Our next gig was in Lille, a good-sized city on the Belgian border, but we had to take the opportunity to stop in Versailles along the way and take a gander at the chateau. I had no comprehension of what I was about to see, but there are only three words to describe it: Ho. Lee. Shit! This is grandeur and opulence on an unimaginable scale. The chateau is unfathomably immense, and is surrounded by gardens on three sides that stretch literally to the horizon. I could go on for pages about the history of the place and the things we saw therein, but I'll spare you at least a bit of my logorrhea. If you ever get the chance, just go see it for yourself.
The Basilica at Versailles
A small part of the gardens at Versailles
The organ of the Cathedral of Saint Louis in Versailles
Lille and Bordeaux
The venue in Lille was called Cave a Musique. It was just a simple rectangular room, but the stage was big and the sound in the room was excellent. The crowd was decent sized and energetic once again. We shot the bull with some fans right after the set, including a little girl who was there with her parents and attending her first concert. She bought a Chooglin' shirt and made us sign it, which was about the cutest thing ever. We opened up for Citizen Fish, a ska punk group from Bath, England, that's been around for over twenty years and features a couple of the dudes from the Subhumans. Despite being a trombonist, ska is not my thing, but I gotta say these guys put on a hell of a show. A lot of corny Brit-skanking going on, but, man, they were energetic and had serious chops, especially the trombonist and bassist. Before and after our sets, they regaled us with many tales, including those of past shows they'd played at the Speedboat Gallery and the Triple Rock. Typical of Brits I've met, they had wit, turns of phrases, and crafty wordplay that had us slapping knees at a brisk clip. Funny dudes.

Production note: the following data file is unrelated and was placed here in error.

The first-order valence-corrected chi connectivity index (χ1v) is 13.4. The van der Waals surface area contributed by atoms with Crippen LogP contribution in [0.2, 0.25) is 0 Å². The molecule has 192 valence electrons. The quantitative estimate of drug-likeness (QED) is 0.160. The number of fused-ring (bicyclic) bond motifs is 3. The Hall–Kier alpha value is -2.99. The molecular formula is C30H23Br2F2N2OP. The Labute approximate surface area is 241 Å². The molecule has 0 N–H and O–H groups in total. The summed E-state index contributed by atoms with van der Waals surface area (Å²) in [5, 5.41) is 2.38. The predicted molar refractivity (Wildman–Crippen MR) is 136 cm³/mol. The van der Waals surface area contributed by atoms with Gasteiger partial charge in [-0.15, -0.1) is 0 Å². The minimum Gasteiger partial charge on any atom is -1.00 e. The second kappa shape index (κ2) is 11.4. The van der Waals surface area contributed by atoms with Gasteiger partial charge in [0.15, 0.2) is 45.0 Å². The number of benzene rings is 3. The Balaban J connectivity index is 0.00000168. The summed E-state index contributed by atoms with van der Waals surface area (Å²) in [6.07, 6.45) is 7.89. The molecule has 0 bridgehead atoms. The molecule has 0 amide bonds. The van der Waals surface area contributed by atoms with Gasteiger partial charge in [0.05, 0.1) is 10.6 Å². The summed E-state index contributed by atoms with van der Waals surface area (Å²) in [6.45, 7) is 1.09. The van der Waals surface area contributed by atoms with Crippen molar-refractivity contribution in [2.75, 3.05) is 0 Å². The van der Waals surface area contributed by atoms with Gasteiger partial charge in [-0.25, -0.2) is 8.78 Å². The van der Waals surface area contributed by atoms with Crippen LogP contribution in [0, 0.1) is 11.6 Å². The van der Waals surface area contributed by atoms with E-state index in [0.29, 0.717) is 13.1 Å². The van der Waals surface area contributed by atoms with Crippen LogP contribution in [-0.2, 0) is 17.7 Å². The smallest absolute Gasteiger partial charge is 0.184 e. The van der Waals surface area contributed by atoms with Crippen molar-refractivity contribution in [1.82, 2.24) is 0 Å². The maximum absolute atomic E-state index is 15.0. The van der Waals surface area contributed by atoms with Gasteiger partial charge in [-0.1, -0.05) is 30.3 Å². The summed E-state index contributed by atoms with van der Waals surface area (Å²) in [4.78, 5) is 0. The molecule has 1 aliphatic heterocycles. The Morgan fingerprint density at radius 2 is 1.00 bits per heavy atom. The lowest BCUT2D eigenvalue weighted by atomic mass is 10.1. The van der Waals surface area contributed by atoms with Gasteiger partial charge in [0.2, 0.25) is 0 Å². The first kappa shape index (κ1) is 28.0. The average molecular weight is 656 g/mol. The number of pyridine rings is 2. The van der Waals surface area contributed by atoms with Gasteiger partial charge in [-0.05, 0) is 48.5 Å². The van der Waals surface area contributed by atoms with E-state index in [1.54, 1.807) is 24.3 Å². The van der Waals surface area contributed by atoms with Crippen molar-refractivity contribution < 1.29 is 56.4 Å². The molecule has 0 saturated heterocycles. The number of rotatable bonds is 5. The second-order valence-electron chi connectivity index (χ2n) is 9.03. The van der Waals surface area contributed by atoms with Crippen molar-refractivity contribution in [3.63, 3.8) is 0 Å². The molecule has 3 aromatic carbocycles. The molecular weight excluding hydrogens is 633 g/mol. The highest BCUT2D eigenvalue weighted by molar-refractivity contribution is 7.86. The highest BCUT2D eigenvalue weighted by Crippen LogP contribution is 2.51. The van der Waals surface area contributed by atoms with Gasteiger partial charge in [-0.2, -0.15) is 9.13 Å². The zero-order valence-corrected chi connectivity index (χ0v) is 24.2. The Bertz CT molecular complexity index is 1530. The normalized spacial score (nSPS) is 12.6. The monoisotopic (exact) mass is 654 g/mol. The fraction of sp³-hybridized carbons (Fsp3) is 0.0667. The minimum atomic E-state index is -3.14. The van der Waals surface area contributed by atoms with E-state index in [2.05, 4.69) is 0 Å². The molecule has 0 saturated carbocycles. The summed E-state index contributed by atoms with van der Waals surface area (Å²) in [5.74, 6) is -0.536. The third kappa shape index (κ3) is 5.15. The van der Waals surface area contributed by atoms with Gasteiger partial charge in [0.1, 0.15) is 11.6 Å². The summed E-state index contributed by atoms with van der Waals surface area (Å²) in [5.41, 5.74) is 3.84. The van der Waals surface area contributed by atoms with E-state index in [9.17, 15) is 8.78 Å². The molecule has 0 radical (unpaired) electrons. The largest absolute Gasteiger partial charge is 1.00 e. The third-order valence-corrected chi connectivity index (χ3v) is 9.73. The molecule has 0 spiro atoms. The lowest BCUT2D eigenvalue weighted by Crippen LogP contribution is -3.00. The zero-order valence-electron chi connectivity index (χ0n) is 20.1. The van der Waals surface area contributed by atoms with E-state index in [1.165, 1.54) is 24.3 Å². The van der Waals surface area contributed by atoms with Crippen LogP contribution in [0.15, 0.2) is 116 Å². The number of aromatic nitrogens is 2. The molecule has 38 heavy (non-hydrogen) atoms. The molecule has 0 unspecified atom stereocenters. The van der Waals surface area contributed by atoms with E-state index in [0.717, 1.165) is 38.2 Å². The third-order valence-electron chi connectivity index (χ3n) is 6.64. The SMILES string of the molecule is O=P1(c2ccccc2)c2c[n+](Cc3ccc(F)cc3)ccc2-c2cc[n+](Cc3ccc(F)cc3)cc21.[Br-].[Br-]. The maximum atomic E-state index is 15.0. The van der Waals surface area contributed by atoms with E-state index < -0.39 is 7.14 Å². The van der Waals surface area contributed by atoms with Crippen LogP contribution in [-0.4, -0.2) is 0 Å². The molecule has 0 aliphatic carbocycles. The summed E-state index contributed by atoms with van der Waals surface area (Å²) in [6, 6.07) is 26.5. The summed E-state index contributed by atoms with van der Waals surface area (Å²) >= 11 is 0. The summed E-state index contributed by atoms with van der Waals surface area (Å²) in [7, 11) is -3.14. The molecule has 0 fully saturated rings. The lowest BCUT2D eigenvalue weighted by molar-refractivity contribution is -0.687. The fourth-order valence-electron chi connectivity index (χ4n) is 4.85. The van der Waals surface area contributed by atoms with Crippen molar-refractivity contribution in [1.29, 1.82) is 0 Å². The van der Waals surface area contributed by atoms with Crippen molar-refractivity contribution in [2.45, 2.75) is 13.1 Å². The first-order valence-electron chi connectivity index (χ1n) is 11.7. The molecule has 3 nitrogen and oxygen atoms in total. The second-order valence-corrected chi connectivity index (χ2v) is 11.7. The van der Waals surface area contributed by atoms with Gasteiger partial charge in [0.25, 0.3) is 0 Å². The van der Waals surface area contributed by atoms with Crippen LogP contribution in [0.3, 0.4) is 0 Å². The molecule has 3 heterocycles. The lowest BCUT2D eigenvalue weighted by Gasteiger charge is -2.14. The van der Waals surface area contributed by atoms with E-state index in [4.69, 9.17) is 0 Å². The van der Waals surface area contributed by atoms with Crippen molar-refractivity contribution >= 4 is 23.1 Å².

Instead of a hotel, we spent the night as guests of Candy, a punk rock gal who owns a piercing parlor, and her boyfriend, Nico, who plays standup bass in a psychobilly band called the Hellsonics. Their house is actually on the Belgian side of the border a couple miles from Lille. It's out in the sticks a bit, so that left plenty of time for jawing with Candy, Nico, and Schnaps (the promoter of our show), and playing with Candy's rescued dogs and cats. Schnaps told a story of a woman who years ago attempted to seduce him by speaking in Flemish. His imitation of Flemish made us laugh so hard that we never even found out whether the seduction was successful. Nico and Candy showed great hospitality: After Schnaps left, we were given free run of the TV and stereo system and supplied with a copy of the new Lemmy documentary, which we got some good laughs out of. Candy even made us bacon and eggs in the morning. Nice folks.